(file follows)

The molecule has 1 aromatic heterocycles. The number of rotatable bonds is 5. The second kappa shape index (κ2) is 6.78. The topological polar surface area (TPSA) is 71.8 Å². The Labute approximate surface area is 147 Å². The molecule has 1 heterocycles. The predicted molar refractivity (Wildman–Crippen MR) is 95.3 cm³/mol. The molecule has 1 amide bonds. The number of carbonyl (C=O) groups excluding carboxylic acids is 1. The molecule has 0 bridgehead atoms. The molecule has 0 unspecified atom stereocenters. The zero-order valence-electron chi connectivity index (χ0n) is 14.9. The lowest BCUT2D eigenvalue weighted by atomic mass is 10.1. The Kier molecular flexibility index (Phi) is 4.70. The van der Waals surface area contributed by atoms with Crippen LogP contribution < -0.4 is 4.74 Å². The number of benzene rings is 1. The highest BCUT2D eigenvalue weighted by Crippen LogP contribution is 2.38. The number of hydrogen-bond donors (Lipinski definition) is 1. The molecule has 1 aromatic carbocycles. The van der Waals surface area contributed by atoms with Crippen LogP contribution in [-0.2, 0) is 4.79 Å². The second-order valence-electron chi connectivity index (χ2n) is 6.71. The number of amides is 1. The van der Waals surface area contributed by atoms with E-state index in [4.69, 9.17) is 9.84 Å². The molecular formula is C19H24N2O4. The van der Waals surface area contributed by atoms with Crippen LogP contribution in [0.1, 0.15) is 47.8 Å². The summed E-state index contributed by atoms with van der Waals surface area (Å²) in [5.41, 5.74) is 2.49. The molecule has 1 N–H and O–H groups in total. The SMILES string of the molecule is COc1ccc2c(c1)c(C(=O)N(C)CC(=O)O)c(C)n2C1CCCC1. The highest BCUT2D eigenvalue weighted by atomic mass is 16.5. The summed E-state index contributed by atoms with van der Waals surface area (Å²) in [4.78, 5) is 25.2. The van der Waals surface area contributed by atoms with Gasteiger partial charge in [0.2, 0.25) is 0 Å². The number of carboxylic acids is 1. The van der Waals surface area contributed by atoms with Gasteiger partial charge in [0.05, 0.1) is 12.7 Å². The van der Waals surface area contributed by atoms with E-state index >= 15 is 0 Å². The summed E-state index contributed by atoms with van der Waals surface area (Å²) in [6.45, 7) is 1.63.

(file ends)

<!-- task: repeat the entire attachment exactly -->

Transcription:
The molecule has 1 aromatic heterocycles. The number of rotatable bonds is 5. The second kappa shape index (κ2) is 6.78. The topological polar surface area (TPSA) is 71.8 Å². The Labute approximate surface area is 147 Å². The molecule has 1 heterocycles. The predicted molar refractivity (Wildman–Crippen MR) is 95.3 cm³/mol. The molecule has 1 amide bonds. The number of carbonyl (C=O) groups excluding carboxylic acids is 1. The molecule has 0 bridgehead atoms. The molecule has 0 unspecified atom stereocenters. The zero-order valence-electron chi connectivity index (χ0n) is 14.9. The lowest BCUT2D eigenvalue weighted by atomic mass is 10.1. The Kier molecular flexibility index (Phi) is 4.70. The van der Waals surface area contributed by atoms with Crippen LogP contribution < -0.4 is 4.74 Å². The number of benzene rings is 1. The highest BCUT2D eigenvalue weighted by Crippen LogP contribution is 2.38. The number of hydrogen-bond donors (Lipinski definition) is 1. The molecule has 1 aromatic carbocycles. The van der Waals surface area contributed by atoms with Crippen LogP contribution in [-0.2, 0) is 4.79 Å². The second-order valence-electron chi connectivity index (χ2n) is 6.71. The number of amides is 1. The van der Waals surface area contributed by atoms with E-state index in [4.69, 9.17) is 9.84 Å². The molecular formula is C19H24N2O4. The van der Waals surface area contributed by atoms with Crippen LogP contribution in [0.1, 0.15) is 47.8 Å². The summed E-state index contributed by atoms with van der Waals surface area (Å²) in [5.41, 5.74) is 2.49. The molecule has 1 N–H and O–H groups in total. The SMILES string of the molecule is COc1ccc2c(c1)c(C(=O)N(C)CC(=O)O)c(C)n2C1CCCC1. The highest BCUT2D eigenvalue weighted by atomic mass is 16.5. The summed E-state index contributed by atoms with van der Waals surface area (Å²) in [4.78, 5) is 25.2. The van der Waals surface area contributed by atoms with Gasteiger partial charge in [0.2, 0.25) is 0 Å². The number of carboxylic acids is 1. The van der Waals surface area contributed by atoms with Gasteiger partial charge in [0.05, 0.1) is 12.7 Å². The van der Waals surface area contributed by atoms with E-state index >= 15 is 0 Å². The summed E-state index contributed by atoms with van der Waals surface area (Å²) in [6.45, 7) is 1.63.